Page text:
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Banks drop, and Oppenheimer analyst says the ‘weak get weaker’

The banks are breaking down again.

The KBE bank ETF, whose holdings include JPMorgan and Citigroup, tumbled more than 4% to begin the week as the group bore the brunt of a broader market sell-off. Banks were also under pressure following a report that more than $2 trillion in potentially illicit funds had moved through the group over two decades.

There’s no love lost for Ari Wald, head of technical analysis at Oppenheimer, who has a warning on bank stocks.

“This is just such a great example that when the macro turns and the market corrects, the weak get weaker,” Wald told CNBC’s “Trading Nation” on Monday. “I can defend technology on this pullback; I can’t defend the banks. They are breaking down from a much weaker structure.”

The KBE ETF has fallen nearly 40% this year, while the broader financials sector is the second worst performer In the S&P 500.

“This really exemplifies the difficult market backdrop investors, value investors in particular, have experienced in recent years,” Wald said. “They peaked back in 2018, they’ve been in this massive multiyear decline since then. Now they are trying to base, and I do think that is still in play even with today’s pullback, but more is needed.”

Boris Schlossberg, managing director of FX strategy at BK Asset Management, shares Wald’s pessimism on the group.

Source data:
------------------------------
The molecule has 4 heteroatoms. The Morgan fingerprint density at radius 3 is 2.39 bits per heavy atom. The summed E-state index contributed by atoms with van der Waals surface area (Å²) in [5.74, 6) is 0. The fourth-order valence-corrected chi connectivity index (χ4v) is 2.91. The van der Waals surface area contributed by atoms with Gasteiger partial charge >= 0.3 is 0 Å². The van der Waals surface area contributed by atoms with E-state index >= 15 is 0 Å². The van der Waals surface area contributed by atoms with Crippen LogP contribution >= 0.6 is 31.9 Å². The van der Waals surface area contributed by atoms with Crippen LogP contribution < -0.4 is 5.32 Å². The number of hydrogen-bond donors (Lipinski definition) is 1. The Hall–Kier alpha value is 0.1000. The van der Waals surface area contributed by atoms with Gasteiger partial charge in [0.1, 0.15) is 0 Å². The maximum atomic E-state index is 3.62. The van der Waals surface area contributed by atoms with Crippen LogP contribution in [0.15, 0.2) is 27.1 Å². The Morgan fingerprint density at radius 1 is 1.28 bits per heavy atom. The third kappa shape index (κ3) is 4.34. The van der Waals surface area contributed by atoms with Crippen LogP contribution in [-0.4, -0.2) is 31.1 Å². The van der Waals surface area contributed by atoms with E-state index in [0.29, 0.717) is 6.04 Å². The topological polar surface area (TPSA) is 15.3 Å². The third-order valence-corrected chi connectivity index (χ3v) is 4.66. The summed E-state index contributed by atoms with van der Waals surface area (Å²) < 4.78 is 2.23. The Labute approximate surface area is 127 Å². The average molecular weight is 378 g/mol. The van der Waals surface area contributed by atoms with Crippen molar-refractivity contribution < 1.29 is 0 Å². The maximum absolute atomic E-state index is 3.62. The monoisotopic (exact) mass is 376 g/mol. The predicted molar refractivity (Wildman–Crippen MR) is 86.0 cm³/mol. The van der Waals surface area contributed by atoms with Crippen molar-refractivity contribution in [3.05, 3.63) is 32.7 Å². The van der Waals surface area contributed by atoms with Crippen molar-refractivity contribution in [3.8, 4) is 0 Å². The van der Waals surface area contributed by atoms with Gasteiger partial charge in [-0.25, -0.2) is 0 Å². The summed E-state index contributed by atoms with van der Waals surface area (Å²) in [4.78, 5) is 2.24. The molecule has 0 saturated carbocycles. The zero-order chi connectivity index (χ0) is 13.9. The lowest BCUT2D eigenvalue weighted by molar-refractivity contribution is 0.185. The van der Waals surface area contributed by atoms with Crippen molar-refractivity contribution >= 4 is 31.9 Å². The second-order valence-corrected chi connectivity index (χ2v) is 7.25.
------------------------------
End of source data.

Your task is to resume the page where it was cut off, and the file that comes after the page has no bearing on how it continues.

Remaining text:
“The biggest story for banks right now, taking the money laundering issue aside, is simply the fact that the [Federal Reserve] is suppressing interest rates. Even though they’re not practicing yield-curve control, they are de facto creating yield-curve control, and it’s the fact that nominal rates are so flat that’s truly killing the banks,” Schlossberg said during the same interview.

The yield curve affects a bank’s profitability as it compresses how much it earns when it borrows short term and lends long term. The spread between 2- and 10-year Treasury notes is currently 53 basis points. 

Schlossberg does consider an exception to his bank bearishness.

“You see JPMorgan Chase outperforming the broader index and I still continue to think that that is the star amongst all of the banks, and if you’re going to sort of trade relative to that, then you’d be long JPMorgan against the whole index as a hedge. In my opinion, that’s probably your best bet given the situation right now,” said Schlossberg.

JPMorgan fell 3% on Monday and is down 32% for the year, both narrower losses than the rest of the group. 


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